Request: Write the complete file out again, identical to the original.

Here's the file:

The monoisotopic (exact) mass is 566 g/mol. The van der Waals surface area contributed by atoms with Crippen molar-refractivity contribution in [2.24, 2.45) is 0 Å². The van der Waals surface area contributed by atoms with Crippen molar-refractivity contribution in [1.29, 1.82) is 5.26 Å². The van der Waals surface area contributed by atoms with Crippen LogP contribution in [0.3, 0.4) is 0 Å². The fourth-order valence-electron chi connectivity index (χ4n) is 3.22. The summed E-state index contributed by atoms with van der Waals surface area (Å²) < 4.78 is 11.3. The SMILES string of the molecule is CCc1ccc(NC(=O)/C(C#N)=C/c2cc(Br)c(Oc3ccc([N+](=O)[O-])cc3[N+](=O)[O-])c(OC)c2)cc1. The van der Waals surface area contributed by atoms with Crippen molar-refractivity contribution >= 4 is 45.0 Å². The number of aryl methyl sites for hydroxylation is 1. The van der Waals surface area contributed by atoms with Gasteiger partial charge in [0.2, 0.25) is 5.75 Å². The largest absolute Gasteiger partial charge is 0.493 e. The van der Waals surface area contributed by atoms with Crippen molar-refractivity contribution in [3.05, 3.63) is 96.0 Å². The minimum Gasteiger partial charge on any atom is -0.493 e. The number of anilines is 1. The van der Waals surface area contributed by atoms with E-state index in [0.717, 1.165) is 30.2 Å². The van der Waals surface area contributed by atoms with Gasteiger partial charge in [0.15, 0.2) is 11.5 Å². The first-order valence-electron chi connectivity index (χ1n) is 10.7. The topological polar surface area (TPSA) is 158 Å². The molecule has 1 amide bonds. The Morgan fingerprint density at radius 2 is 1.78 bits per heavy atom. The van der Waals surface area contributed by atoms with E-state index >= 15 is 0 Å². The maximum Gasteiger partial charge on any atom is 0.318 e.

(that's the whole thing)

The monoisotopic (exact) mass is 566 g/mol. The van der Waals surface area contributed by atoms with Crippen molar-refractivity contribution in [2.24, 2.45) is 0 Å². The van der Waals surface area contributed by atoms with Crippen molar-refractivity contribution in [1.29, 1.82) is 5.26 Å². The van der Waals surface area contributed by atoms with Crippen LogP contribution in [0.3, 0.4) is 0 Å². The fourth-order valence-electron chi connectivity index (χ4n) is 3.22. The summed E-state index contributed by atoms with van der Waals surface area (Å²) < 4.78 is 11.3. The SMILES string of the molecule is CCc1ccc(NC(=O)/C(C#N)=C/c2cc(Br)c(Oc3ccc([N+](=O)[O-])cc3[N+](=O)[O-])c(OC)c2)cc1. The van der Waals surface area contributed by atoms with Crippen molar-refractivity contribution >= 4 is 45.0 Å². The number of aryl methyl sites for hydroxylation is 1. The van der Waals surface area contributed by atoms with Gasteiger partial charge in [0.2, 0.25) is 5.75 Å². The largest absolute Gasteiger partial charge is 0.493 e. The van der Waals surface area contributed by atoms with Crippen molar-refractivity contribution in [3.05, 3.63) is 96.0 Å². The minimum Gasteiger partial charge on any atom is -0.493 e. The number of anilines is 1. The van der Waals surface area contributed by atoms with E-state index in [0.717, 1.165) is 30.2 Å². The van der Waals surface area contributed by atoms with Gasteiger partial charge in [0.15, 0.2) is 11.5 Å². The first-order valence-electron chi connectivity index (χ1n) is 10.7. The topological polar surface area (TPSA) is 158 Å². The molecule has 1 amide bonds. The Morgan fingerprint density at radius 2 is 1.78 bits per heavy atom. The van der Waals surface area contributed by atoms with E-state index >= 15 is 0 Å². The maximum Gasteiger partial charge on any atom is 0.318 e.